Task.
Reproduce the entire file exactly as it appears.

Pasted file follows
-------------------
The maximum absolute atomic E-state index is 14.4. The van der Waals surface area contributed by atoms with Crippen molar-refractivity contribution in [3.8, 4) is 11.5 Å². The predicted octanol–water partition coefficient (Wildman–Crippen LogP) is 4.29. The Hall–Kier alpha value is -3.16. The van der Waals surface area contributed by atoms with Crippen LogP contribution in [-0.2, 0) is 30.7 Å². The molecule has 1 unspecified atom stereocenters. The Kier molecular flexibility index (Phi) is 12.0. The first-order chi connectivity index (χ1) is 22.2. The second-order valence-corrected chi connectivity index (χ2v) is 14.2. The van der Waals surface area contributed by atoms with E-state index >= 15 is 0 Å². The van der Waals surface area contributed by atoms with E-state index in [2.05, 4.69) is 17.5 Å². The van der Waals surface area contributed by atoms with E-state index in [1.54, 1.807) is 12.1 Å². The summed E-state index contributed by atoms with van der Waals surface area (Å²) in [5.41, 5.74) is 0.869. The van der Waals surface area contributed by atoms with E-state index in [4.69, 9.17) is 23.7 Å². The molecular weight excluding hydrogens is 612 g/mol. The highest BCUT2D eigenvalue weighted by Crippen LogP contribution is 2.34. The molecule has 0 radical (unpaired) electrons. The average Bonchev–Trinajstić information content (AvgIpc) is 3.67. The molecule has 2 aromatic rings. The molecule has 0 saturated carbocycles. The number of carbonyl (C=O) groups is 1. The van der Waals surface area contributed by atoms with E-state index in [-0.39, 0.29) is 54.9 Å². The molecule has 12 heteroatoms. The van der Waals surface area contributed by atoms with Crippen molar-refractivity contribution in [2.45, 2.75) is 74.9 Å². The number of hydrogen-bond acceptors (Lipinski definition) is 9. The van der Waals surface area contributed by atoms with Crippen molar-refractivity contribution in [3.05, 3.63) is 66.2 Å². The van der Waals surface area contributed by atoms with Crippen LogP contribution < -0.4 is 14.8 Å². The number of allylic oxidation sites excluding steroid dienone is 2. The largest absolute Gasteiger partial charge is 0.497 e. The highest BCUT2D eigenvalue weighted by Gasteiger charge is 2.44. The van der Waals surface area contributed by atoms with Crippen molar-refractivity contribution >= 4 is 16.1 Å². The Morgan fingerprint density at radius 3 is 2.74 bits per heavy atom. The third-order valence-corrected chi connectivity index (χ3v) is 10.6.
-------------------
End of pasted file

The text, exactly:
The maximum absolute atomic E-state index is 14.4. The van der Waals surface area contributed by atoms with Crippen molar-refractivity contribution in [3.8, 4) is 11.5 Å². The predicted octanol–water partition coefficient (Wildman–Crippen LogP) is 4.29. The Hall–Kier alpha value is -3.16. The van der Waals surface area contributed by atoms with Crippen LogP contribution in [-0.2, 0) is 30.7 Å². The molecule has 1 unspecified atom stereocenters. The Kier molecular flexibility index (Phi) is 12.0. The first-order chi connectivity index (χ1) is 22.2. The second-order valence-corrected chi connectivity index (χ2v) is 14.2. The van der Waals surface area contributed by atoms with E-state index >= 15 is 0 Å². The van der Waals surface area contributed by atoms with E-state index in [2.05, 4.69) is 17.5 Å². The van der Waals surface area contributed by atoms with E-state index in [1.54, 1.807) is 12.1 Å². The summed E-state index contributed by atoms with van der Waals surface area (Å²) in [5.41, 5.74) is 0.869. The van der Waals surface area contributed by atoms with E-state index in [4.69, 9.17) is 23.7 Å². The molecular weight excluding hydrogens is 612 g/mol. The highest BCUT2D eigenvalue weighted by Crippen LogP contribution is 2.34. The molecule has 0 radical (unpaired) electrons. The average Bonchev–Trinajstić information content (AvgIpc) is 3.67. The molecule has 2 aromatic rings. The molecule has 0 saturated carbocycles. The number of carbonyl (C=O) groups is 1. The van der Waals surface area contributed by atoms with E-state index in [-0.39, 0.29) is 54.9 Å². The molecule has 12 heteroatoms. The van der Waals surface area contributed by atoms with Crippen molar-refractivity contribution in [2.45, 2.75) is 74.9 Å². The number of hydrogen-bond acceptors (Lipinski definition) is 9. The van der Waals surface area contributed by atoms with Crippen molar-refractivity contribution in [3.05, 3.63) is 66.2 Å². The van der Waals surface area contributed by atoms with Crippen LogP contribution < -0.4 is 14.8 Å². The number of allylic oxidation sites excluding steroid dienone is 2. The largest absolute Gasteiger partial charge is 0.497 e. The highest BCUT2D eigenvalue weighted by Gasteiger charge is 2.44. The van der Waals surface area contributed by atoms with Crippen molar-refractivity contribution >= 4 is 16.1 Å². The Morgan fingerprint density at radius 3 is 2.74 bits per heavy atom. The third-order valence-corrected chi connectivity index (χ3v) is 10.6.